It was a sad day back in 2007 when Norwegian Metal band Green Carnation decided to call it a day. No-one before or since has ever truly captured their progressive avant-garde dark metal style in the same way, yet bowing out with a stunning live DVD, this truly unique Metal band was suddenly no more. So, when the band reunited for some live dates in 2016 there was much hope from their fans that some recorded content would soon follow. Never ones to do anything that is expected of them, Green Carnation took their time, looked at their career as a whole and finally released this – a 43-minute album that consists of 5 tracks, one a cover and one a new version of a track from their debut. Unexpected yes, but this is of course the band whose 2nd release was one-hour long song!

The line-up here is almost the same one that was in place back in 2007, the only change being Jonathan Alejandro Perez climbing onto the drum-stool this time around. Green Carnation have always been particularly the brainchild of guitarist Tchort, but they really nailed their sound down from 2001 onwards and many different flavours from 2001 to 2007 are all evident on “Leaves Of Yesteryear”. The title track opens proceedings and over 8 minutes it melts the melancholy into the Metal once more like the band have never been away. The keys dance around Tchort and Harstad’s guitar lines as the bass drives it all around thoughtful, complementary drum patterns – Green Carnation are instantly back in the room.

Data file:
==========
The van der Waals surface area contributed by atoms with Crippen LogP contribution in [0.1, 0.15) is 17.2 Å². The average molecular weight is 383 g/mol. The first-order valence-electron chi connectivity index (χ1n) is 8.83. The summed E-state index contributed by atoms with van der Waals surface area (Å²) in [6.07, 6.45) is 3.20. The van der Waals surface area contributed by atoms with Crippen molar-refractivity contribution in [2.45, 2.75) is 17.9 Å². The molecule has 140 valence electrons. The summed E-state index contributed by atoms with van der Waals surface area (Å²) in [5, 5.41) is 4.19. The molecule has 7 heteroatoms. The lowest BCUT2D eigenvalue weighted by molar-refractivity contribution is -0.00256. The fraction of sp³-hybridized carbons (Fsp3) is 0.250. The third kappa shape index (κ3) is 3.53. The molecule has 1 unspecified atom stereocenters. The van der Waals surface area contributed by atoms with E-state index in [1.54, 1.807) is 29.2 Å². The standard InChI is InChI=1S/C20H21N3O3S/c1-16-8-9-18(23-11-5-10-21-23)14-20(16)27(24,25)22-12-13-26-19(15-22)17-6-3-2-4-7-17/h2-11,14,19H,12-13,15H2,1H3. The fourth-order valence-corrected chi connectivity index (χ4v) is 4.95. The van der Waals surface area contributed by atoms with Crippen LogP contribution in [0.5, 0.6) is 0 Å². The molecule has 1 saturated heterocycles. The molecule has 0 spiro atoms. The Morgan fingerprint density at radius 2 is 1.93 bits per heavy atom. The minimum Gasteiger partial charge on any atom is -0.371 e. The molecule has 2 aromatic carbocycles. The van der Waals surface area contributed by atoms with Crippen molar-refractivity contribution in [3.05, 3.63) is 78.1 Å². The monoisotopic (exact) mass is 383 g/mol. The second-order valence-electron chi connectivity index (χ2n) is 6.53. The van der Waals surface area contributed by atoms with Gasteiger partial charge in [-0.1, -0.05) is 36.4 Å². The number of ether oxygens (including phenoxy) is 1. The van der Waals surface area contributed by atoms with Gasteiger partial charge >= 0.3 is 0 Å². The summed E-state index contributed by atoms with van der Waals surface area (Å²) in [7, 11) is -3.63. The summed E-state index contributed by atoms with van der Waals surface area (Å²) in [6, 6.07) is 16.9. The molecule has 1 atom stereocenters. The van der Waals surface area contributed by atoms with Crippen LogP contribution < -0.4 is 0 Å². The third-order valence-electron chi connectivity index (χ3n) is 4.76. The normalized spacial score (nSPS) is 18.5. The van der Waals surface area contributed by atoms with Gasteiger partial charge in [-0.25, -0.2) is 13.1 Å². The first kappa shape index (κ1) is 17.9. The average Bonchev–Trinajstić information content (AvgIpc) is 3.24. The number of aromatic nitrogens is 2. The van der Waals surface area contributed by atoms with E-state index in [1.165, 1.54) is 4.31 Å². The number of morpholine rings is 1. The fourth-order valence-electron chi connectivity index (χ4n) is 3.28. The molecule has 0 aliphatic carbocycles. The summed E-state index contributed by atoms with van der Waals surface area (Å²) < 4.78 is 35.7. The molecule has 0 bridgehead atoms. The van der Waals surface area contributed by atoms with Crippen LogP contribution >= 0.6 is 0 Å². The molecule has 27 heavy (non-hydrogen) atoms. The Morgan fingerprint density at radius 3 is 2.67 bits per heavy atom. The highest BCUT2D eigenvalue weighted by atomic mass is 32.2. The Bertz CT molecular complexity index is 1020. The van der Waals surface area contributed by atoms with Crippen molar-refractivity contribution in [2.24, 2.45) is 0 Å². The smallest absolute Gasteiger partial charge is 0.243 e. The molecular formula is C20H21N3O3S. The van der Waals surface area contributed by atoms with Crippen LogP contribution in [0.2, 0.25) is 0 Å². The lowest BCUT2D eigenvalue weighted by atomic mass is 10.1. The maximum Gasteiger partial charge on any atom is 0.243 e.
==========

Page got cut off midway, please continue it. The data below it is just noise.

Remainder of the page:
‘Sentinel’ takes the reigns and echoes so wonderfully the best moments from “Quiet Offspring” with great riffs, intricate arrangement and memorable vocal lines – surely this is left over from those 2005 sessions? Or maybe it’s just so easy for this talented band to carry on from where they left off without it sounding forced or contrived. Curve-ball time now though as the band re-work one of the best tracks from their quirky, more experimental debut, ‘My Dark Reflections Of Life and Death’. Tchort is of course the only member of this line-up to have appeared on the original, and it is absolutely fantastic to hear what these guys can do with the song. All the elements you hear were actually already there on the original, but now the keyboards suddenly lift the more dynamic, mature guitar delivery, the bass and drums are more up-front, the arrangement is a little shorter and punchier (weighing in at 15 and a half minutes that just seem to flash by!), with Kjetil Nordhus’ vocals bringing the whole song easily into the more recent Green Carnation model.

Next up is ‘Hounds’, possibly the album’s doomiest offering. With its gorgeously sombre acoustic-with-vocal intro, it’s a little unexpected that a riff Tony Iommi himself would be proud of crashes in with an almost Candlemass rhythm…and then effortlessly drifts back into prime Green Carnation once more, skipping moods and trading vocal/guitar lines with absolute ease throughout – a sublime 10 minutes speeds past in an instant once more – fabulous. Speaking of Mr. Iommi, if ever there was a Black Sabbath song written with a future band like Green Carnation in mind, it must be ‘Solitude’. Of course, Green Carnation put their personal stamp on it, incorporating beautiful piano/keys alongside Nordhus’ poignant trade-mark smooth vocals whilst keeping true to the essence of the original with the familiar bass lines and excellent guitar refrains – an excellent re-imagining.

And as the album seems like it’s barely begun, it’s all over. Packed with emotion, power, diversity and innovation, this is once more Green Carnation at their best. They are a band that I have played regularly during their hiatus and it always strikes me how they only ever sound like Green Carnation, so it comes as no surprise that this release stands on its own, defying labels and genres to be simply a great Metal album. Finally, I can only echo the thoughts of so many of this fantastic bands followers, when I say – Welcome back Green Carnation, we’ve really missed you!

(9/10 Andy Barker)